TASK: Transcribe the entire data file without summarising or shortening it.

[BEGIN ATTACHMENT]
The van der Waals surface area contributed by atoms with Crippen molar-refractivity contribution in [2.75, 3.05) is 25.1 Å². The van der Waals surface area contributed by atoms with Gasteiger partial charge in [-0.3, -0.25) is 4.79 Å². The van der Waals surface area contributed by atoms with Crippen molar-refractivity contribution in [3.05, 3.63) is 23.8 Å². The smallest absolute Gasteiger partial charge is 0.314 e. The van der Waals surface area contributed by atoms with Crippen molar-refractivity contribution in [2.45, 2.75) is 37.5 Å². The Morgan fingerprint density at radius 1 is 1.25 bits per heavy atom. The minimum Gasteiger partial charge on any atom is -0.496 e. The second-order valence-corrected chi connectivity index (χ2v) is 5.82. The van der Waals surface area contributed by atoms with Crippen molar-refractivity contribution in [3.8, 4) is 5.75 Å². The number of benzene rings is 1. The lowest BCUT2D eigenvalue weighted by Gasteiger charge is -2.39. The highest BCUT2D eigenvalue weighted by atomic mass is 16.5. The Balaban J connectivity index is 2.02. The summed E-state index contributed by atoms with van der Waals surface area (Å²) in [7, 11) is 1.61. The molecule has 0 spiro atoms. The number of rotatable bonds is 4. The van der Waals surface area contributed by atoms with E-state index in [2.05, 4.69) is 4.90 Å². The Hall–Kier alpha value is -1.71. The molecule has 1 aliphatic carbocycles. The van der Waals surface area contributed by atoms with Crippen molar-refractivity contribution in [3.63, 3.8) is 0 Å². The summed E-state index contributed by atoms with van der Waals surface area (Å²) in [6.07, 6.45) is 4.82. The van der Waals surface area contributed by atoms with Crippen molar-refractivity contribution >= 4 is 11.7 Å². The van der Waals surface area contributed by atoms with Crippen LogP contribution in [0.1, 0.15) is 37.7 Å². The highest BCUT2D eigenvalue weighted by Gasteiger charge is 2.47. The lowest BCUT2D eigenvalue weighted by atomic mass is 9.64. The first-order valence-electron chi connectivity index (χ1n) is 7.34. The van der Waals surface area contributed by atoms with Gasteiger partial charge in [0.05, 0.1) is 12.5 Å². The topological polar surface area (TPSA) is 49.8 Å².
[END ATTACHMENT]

The van der Waals surface area contributed by atoms with Crippen molar-refractivity contribution in [2.75, 3.05) is 25.1 Å². The van der Waals surface area contributed by atoms with Gasteiger partial charge in [-0.3, -0.25) is 4.79 Å². The van der Waals surface area contributed by atoms with Crippen molar-refractivity contribution in [3.05, 3.63) is 23.8 Å². The smallest absolute Gasteiger partial charge is 0.314 e. The van der Waals surface area contributed by atoms with Crippen molar-refractivity contribution in [2.45, 2.75) is 37.5 Å². The Morgan fingerprint density at radius 1 is 1.25 bits per heavy atom. The minimum Gasteiger partial charge on any atom is -0.496 e. The second-order valence-corrected chi connectivity index (χ2v) is 5.82. The van der Waals surface area contributed by atoms with Crippen molar-refractivity contribution in [3.8, 4) is 5.75 Å². The number of benzene rings is 1. The lowest BCUT2D eigenvalue weighted by Gasteiger charge is -2.39. The highest BCUT2D eigenvalue weighted by atomic mass is 16.5. The Balaban J connectivity index is 2.02. The summed E-state index contributed by atoms with van der Waals surface area (Å²) in [7, 11) is 1.61. The molecule has 0 spiro atoms. The number of rotatable bonds is 4. The van der Waals surface area contributed by atoms with E-state index in [2.05, 4.69) is 4.90 Å². The Hall–Kier alpha value is -1.71. The molecule has 1 aliphatic carbocycles. The van der Waals surface area contributed by atoms with Crippen molar-refractivity contribution in [3.63, 3.8) is 0 Å². The summed E-state index contributed by atoms with van der Waals surface area (Å²) in [6.07, 6.45) is 4.82. The van der Waals surface area contributed by atoms with Crippen molar-refractivity contribution >= 4 is 11.7 Å². The van der Waals surface area contributed by atoms with Crippen LogP contribution in [0.1, 0.15) is 37.7 Å². The highest BCUT2D eigenvalue weighted by Gasteiger charge is 2.47. The lowest BCUT2D eigenvalue weighted by atomic mass is 9.64. The first-order valence-electron chi connectivity index (χ1n) is 7.34. The van der Waals surface area contributed by atoms with Gasteiger partial charge in [0.05, 0.1) is 12.5 Å². The topological polar surface area (TPSA) is 49.8 Å².